Love was not a language that Skoochy understood. On the streets, he was an easy-going, smooth-talking boy who knew how to flatter, persuade, and tease to get what he wanted, but when faced with anything that required romance, his wind pipe clogged and cheeks flushed and he coughed and made a joke and was on his way.

This flaw had never particularly hindered him, but as he grew older, he realized he was going to have to do something about it. About her.

She spent her days in lands of fantasy, where knights rode on horses and princesses wielded daggers hidden in long braids. Though she never said anything of it, he was certain she was dissatisfied with this normal life when she could be thrown into battle concealed on between lines or castles constructed of dusty volumes. Why would she ever pick this dull world when thousands of pages laid out a path of dreams and impossible possibilities before her? Of course, she would not notice him when countless warriors or princes would save her everyday within the boundaries of her bookshelf. He was unreliable, goofy, and couldn't be compared to her page-bound heroes. He was, without a doubt, hopeless in his pursuit.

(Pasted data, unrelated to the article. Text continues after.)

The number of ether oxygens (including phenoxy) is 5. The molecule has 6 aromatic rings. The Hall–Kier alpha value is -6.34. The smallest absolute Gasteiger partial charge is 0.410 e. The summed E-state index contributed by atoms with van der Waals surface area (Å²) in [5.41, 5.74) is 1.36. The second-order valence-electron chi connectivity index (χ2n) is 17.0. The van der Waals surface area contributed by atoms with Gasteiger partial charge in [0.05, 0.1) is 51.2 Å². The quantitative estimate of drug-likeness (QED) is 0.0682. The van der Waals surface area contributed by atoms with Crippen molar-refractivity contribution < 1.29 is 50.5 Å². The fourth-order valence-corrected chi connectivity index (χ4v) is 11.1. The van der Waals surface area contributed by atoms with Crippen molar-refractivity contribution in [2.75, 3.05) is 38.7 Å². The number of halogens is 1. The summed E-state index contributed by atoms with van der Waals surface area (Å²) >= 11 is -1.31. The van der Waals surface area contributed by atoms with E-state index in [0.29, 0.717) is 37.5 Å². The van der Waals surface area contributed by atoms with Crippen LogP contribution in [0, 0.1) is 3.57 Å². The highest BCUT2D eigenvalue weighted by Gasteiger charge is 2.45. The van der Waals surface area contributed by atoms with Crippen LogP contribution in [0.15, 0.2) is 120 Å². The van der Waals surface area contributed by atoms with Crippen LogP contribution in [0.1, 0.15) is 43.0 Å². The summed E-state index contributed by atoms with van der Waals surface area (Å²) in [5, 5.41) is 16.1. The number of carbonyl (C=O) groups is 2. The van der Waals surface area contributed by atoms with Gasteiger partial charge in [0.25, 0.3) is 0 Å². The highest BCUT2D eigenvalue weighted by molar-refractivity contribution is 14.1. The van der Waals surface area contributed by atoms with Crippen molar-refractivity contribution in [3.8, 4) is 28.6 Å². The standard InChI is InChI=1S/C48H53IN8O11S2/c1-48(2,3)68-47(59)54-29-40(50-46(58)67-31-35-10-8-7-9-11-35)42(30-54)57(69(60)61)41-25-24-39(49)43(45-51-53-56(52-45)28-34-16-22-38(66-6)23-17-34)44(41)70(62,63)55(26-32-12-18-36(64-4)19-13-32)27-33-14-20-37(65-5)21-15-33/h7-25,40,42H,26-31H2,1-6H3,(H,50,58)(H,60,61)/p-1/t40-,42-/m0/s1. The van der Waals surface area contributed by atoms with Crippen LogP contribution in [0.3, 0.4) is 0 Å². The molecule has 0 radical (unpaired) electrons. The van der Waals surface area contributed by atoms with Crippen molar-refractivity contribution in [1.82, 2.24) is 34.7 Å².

Maybe one day, she'd turn her head from the books, cast away, if only for a moment, the thoughts of fantasy, of an impossible life. Perhaps she'd fold her volumes closed and set them down and perhaps her glance would fall across the way at the boy with the olive skin and messy hair and tattered clothes. Maybe he'd catch her eye, maybe she'd walk over, maybe she'd stay put, maybe he'd wave and walk away. Maybe none of this would happen at all, but if she could live her life in an unseen world, he thought he could allow himself this one fantasy as well.